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Radiation therapy…for sore feet? New hope for thousands of Australians living with silent foot condition

  • Between 1-4% of Australians are living with Ledderhose disease, a relatively common benign foot condition which can cause painful lumps in the soles of the feet
  • Results from a randomized international clinical trial released this week highlight the effectiveness of radiotherapy, a common treatment for cancer, in managing the condition
  • Newcastle Radiation Oncologist, Professor Jarad Martin, is leading the treatment of Ledderhose disease in Australia at GenesisCare’s Gateshead and Maitland centres in NSW

Newcastle, AUSTRALIA – Results from a global clinical trial are offering new hope to thousands of Australians living with a silent, yet often debilitating foot condition known as Ledderhose’s disease.

Ledderhose disease, also known as plantar fibromatosis, is a benign thickening of the connective tissue (fascia) in the soles of the feet. It typically starts as a small lump and is often painless at first, however can often become debilitating to walk as the lump grows.

Clinical trial results presented today at the European Society for Radiotherapy and Oncology Annual Scientific Meeting (ESTRO) highlight the safety and effectiveness of radiation therapy in the management of Ledderhose disease. The trial showed that 74 per cent of people treated with radiation therapy had a good pain response, which was significantly higher than the cohort who received a placebo. Side effects were rare, and in the majority of paints, the pain remained controlled up to 18 months after treatment.

GenesisCare Radiation Oncologist, Professor Jarad Martin, Newcastle, who specialises in the use of radiation therapy to treat benign conditions, said the “results were welcome news for the thousands of Ledderhose sufferers in Australia.”

Kathleen, an Aged Care Nurse from Maitland, put up with nearly a year of pain caused by Ledderhose’s disease.  She tried a range of remedies such as steroid injections, strapping and orthotics, none of which helped.  “Nobody understands what you’re going through, but it was really affecting my ability to work and starting to get me down,” she said.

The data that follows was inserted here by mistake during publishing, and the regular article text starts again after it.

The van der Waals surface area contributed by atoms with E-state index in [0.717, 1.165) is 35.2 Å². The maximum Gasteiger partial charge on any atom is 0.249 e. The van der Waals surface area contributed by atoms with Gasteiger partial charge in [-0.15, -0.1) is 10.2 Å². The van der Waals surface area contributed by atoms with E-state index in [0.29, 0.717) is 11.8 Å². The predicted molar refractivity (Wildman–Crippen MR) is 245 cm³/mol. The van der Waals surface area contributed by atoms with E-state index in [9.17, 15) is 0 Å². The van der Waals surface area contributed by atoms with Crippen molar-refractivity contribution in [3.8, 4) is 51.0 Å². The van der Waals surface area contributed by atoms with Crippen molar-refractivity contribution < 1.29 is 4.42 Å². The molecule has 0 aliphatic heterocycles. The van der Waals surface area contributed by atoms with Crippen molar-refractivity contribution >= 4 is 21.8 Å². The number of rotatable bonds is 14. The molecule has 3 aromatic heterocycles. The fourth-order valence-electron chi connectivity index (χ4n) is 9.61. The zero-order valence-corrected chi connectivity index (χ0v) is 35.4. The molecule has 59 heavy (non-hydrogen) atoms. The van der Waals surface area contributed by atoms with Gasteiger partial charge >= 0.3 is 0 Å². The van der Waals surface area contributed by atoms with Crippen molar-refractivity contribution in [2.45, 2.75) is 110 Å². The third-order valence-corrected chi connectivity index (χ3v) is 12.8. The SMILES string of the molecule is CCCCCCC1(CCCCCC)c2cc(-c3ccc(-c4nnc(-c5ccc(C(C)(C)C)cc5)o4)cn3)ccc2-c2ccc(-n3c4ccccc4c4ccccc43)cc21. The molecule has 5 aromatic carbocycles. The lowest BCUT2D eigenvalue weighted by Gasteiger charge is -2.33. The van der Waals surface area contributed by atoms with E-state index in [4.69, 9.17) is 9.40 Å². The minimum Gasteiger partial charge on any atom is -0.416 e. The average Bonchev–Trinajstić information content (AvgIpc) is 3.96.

Kathleen’s surgeon was aware that low dose radiation therapy has been used for this condition, and referred her for treatment at GenesisCare with Professor Jarad Martin.

 “We’ve been offering radiation therapy to people like Kathleen for the last 5 years, and our experience mirrors the data from the new clinical trial showing that radiation therapy helps the majority of people to get back on their feet again,” said Prof Jarad Martin, GenesisCare Radiation Oncologist.

Kathleen completed 10 sessions of outpatient treatment at the GenesisCare centres in Gateshead and Maitland, one of which was near her work, and the other only 5 minutes from her home.

“Within the first week, I was up and about without any issues, and by the end the constant discomfort was just a bad memory.  I’m so thankful to be free of that pain, and my team of doctors for pointing me in this direction.”

Prof Martin is now working closely with surgeons in Newcastle and across the country to increase their awareness of radiotherapy as a safe and effective option to manage Ledderhose’s Disease.

”It’s great that we can offer this treatment close to where people live, and make a real difference quickly to their quality of life,” said Prof Martin.

“Now we have not just the great experience locally but also high level clinical trial data to back it up, we don’t want to keep it a secret.  People with painful Ledderhose’s Disease which isn’t getting better, should be aware that radiotherapy is an option which they can consider.”